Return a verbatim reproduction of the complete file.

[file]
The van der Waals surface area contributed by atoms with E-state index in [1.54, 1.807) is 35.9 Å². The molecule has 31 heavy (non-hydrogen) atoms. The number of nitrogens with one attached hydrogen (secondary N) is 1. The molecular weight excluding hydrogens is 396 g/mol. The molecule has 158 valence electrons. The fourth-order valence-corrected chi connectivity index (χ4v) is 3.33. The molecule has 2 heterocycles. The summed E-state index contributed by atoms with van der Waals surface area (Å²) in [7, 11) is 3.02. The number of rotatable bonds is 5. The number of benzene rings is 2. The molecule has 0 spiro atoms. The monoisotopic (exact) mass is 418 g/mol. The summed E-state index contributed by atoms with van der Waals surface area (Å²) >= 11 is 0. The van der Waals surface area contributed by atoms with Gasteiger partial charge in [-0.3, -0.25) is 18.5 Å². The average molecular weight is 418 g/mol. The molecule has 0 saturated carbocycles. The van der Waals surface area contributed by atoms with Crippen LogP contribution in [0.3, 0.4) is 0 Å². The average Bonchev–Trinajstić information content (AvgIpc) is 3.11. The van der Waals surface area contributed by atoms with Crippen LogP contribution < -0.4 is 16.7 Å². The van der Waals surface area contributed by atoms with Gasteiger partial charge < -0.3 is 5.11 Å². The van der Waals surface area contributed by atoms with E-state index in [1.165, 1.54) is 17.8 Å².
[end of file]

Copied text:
The van der Waals surface area contributed by atoms with E-state index in [1.54, 1.807) is 35.9 Å². The molecule has 31 heavy (non-hydrogen) atoms. The number of nitrogens with one attached hydrogen (secondary N) is 1. The molecular weight excluding hydrogens is 396 g/mol. The molecule has 158 valence electrons. The fourth-order valence-corrected chi connectivity index (χ4v) is 3.33. The molecule has 2 heterocycles. The summed E-state index contributed by atoms with van der Waals surface area (Å²) in [7, 11) is 3.02. The number of rotatable bonds is 5. The number of benzene rings is 2. The molecule has 0 spiro atoms. The monoisotopic (exact) mass is 418 g/mol. The summed E-state index contributed by atoms with van der Waals surface area (Å²) >= 11 is 0. The van der Waals surface area contributed by atoms with Gasteiger partial charge in [-0.3, -0.25) is 18.5 Å². The average molecular weight is 418 g/mol. The molecule has 0 saturated carbocycles. The van der Waals surface area contributed by atoms with Crippen LogP contribution in [0.3, 0.4) is 0 Å². The average Bonchev–Trinajstić information content (AvgIpc) is 3.11. The van der Waals surface area contributed by atoms with Crippen LogP contribution < -0.4 is 16.7 Å². The van der Waals surface area contributed by atoms with Gasteiger partial charge < -0.3 is 5.11 Å². The van der Waals surface area contributed by atoms with E-state index in [1.165, 1.54) is 17.8 Å².